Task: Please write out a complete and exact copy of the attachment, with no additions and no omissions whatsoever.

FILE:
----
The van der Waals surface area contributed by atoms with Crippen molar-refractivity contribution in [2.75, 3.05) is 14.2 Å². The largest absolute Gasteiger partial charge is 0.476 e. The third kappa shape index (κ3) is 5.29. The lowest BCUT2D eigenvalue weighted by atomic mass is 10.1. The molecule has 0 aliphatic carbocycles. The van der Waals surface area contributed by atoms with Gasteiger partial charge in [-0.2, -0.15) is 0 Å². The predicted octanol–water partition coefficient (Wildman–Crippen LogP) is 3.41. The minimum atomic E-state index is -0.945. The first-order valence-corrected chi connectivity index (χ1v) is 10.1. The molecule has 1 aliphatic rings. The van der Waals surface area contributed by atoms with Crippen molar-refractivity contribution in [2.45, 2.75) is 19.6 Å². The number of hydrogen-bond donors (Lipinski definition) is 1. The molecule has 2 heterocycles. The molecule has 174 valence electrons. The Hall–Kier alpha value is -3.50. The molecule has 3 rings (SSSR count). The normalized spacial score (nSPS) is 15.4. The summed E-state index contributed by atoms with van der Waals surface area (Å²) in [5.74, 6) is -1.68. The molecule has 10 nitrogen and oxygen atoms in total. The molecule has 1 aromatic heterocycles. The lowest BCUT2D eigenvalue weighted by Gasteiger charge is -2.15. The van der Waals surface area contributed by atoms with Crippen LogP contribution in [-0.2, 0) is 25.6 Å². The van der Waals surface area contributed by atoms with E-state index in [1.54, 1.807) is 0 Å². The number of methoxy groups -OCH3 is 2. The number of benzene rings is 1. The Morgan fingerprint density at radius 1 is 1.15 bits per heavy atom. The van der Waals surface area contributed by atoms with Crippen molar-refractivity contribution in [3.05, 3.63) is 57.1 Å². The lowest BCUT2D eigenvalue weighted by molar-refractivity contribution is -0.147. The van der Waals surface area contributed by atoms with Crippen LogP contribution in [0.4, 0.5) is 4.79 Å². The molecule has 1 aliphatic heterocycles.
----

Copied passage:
The van der Waals surface area contributed by atoms with Crippen molar-refractivity contribution in [2.75, 3.05) is 14.2 Å². The largest absolute Gasteiger partial charge is 0.476 e. The third kappa shape index (κ3) is 5.29. The lowest BCUT2D eigenvalue weighted by atomic mass is 10.1. The molecule has 0 aliphatic carbocycles. The van der Waals surface area contributed by atoms with Gasteiger partial charge in [-0.2, -0.15) is 0 Å². The predicted octanol–water partition coefficient (Wildman–Crippen LogP) is 3.41. The minimum atomic E-state index is -0.945. The first-order valence-corrected chi connectivity index (χ1v) is 10.1. The molecule has 1 aliphatic rings. The van der Waals surface area contributed by atoms with Crippen molar-refractivity contribution in [2.45, 2.75) is 19.6 Å². The number of hydrogen-bond donors (Lipinski definition) is 1. The molecule has 2 heterocycles. The molecule has 174 valence electrons. The Hall–Kier alpha value is -3.50. The molecule has 3 rings (SSSR count). The normalized spacial score (nSPS) is 15.4. The summed E-state index contributed by atoms with van der Waals surface area (Å²) in [5.74, 6) is -1.68. The molecule has 10 nitrogen and oxygen atoms in total. The molecule has 1 aromatic heterocycles. The lowest BCUT2D eigenvalue weighted by Gasteiger charge is -2.15. The van der Waals surface area contributed by atoms with Crippen LogP contribution in [-0.2, 0) is 25.6 Å². The van der Waals surface area contributed by atoms with E-state index in [1.54, 1.807) is 0 Å². The number of methoxy groups -OCH3 is 2. The number of benzene rings is 1. The Morgan fingerprint density at radius 1 is 1.15 bits per heavy atom. The van der Waals surface area contributed by atoms with Crippen molar-refractivity contribution in [3.05, 3.63) is 57.1 Å². The lowest BCUT2D eigenvalue weighted by molar-refractivity contribution is -0.147. The van der Waals surface area contributed by atoms with Crippen LogP contribution in [0.4, 0.5) is 4.79 Å². The molecule has 1 aliphatic heterocycles.